Italia ’90: How West Germany lifted the 1990 World Cup

It was a time for redemption. Four long years had passed since Jorge Burruchaga had scored the late goal that won the 1986 World Cup for Argentina and West Germany were primed to deliver payback.

The two nations had picked their way through six matches at Italia 90 to meet again in the World Cup final and there was an overwhelming feeling across the globe that it was the Europeans’ turn to triumph.

The Germans had looked a cut above the rest throughout the tournament, with the semi-final penalty defeat of England the closest they’d come to being eliminated.

The group stage had seen them smash nine goals in their opening two matches against Yugoslavia and United Arab Emirates, before getting past the Netherlands – the side who beat them on home soil in the European Championship semis two years earlier – and Czechoslovakia to reach the final four.

Now, all that stood in West Germany’s way of laying to rest the disappointment of the previous two tournaments was Argentina, themselves a shadow of the team that Diego Maradona spurred to victory in Mexico 86. Yet despite the symmetry, there was no sense of settling any scores within the West German camp.

“If you look to the starting line-up in 86 and 90, just a few teammates played both finals,” explains wing back Thomas Berthold, who was one of only three Germans to have started in both, in an interview with Vincera.

“In the life of a football player, after a big tournament the real life of playing in the league comes very quick, so you don’t think about losing a semi-final or losing a final. A World Cup or European Championship is a very long tournament – a month – and it’s a long time to focus on and keep going.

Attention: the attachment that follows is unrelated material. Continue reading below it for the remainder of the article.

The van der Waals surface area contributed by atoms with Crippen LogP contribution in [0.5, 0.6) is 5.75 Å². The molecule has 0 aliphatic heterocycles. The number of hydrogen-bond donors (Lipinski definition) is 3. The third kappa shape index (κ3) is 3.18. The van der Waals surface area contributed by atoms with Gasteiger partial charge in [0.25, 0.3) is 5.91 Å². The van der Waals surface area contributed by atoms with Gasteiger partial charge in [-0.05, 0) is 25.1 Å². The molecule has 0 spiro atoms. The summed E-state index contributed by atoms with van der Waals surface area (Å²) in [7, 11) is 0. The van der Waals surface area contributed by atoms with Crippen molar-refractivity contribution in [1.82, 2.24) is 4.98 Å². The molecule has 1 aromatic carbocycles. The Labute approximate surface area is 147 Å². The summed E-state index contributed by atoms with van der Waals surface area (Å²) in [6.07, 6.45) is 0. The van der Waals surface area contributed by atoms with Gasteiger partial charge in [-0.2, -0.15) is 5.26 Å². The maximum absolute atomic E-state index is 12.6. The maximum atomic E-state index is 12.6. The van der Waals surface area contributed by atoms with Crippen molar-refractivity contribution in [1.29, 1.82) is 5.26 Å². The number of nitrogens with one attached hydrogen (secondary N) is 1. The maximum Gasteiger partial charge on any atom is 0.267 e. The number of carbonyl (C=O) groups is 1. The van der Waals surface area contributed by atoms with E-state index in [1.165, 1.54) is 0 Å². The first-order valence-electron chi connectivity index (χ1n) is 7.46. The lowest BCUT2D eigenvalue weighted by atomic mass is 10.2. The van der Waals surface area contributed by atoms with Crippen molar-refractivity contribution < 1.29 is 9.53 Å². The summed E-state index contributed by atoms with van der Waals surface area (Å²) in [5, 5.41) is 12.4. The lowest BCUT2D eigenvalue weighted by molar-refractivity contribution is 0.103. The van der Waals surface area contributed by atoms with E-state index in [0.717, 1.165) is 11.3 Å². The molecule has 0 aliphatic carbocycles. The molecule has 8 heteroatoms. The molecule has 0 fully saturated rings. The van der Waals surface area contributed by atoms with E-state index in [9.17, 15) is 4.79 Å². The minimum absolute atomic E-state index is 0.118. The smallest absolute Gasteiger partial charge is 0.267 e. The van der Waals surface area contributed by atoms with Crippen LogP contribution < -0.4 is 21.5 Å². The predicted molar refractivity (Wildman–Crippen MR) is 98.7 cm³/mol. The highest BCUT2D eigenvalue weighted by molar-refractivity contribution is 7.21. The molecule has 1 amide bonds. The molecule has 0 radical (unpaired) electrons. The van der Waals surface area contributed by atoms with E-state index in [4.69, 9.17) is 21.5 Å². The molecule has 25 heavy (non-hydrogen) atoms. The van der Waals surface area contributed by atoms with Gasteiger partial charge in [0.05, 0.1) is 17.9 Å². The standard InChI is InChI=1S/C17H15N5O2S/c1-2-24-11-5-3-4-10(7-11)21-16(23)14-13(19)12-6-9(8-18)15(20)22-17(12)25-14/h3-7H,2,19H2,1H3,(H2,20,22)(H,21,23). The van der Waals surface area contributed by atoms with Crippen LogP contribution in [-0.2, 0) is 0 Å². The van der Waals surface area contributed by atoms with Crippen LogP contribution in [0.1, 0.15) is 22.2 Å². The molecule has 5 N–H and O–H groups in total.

“I think in 1990 in Italy, the team were very focused and convinced to reach at least the final from the beginning. This was our goal and we were the number-one favourite with the bookmakers, so we kept the pressure and tried doing our job. [There was] nothing about looking back to Mexico or what happened on home soil in 88 – that doesn’t affect any team.”

If West German thoughts were a long way from what happened in the Estadio Azteca last time they met Argentina, you could forgive the same being true for their opponents.

La Albiceleste were a different proposition to the impressive unit that swept aside all before them in 86. Even their talisman, Maradona, was nowhere near his best after coming into the tournament with an ankle injury that left him playing nowhere near full fitness.

Yet, El Diego inevitably remained a key figure in their somewhat attritional run to the final, which started with an astounding defeat to nine-man Cameroon in the opening match.

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He was relatively quiet again as Brazil outplayed Argentina for long periods in the last 16, before producing a moment of magic to score the game’s decisive goal. The match remains mired in controversy three decades on, after Brazilian defender Branco claimed to have been spiked by a physio, who gave him a water bottle to drink from.

Then, in the semi against Italy in Naples, Maradona managed to tear a nation in half as the Neapolitan fans adopted the Argentinians as their own in order to cheer their local hero to victory. With relations between Italians in the north and south already fraught, Maradona stoked the flames by reminding the people of Naples that ‘Italy makes it feel important one day of the year but forgets about it the other 364’.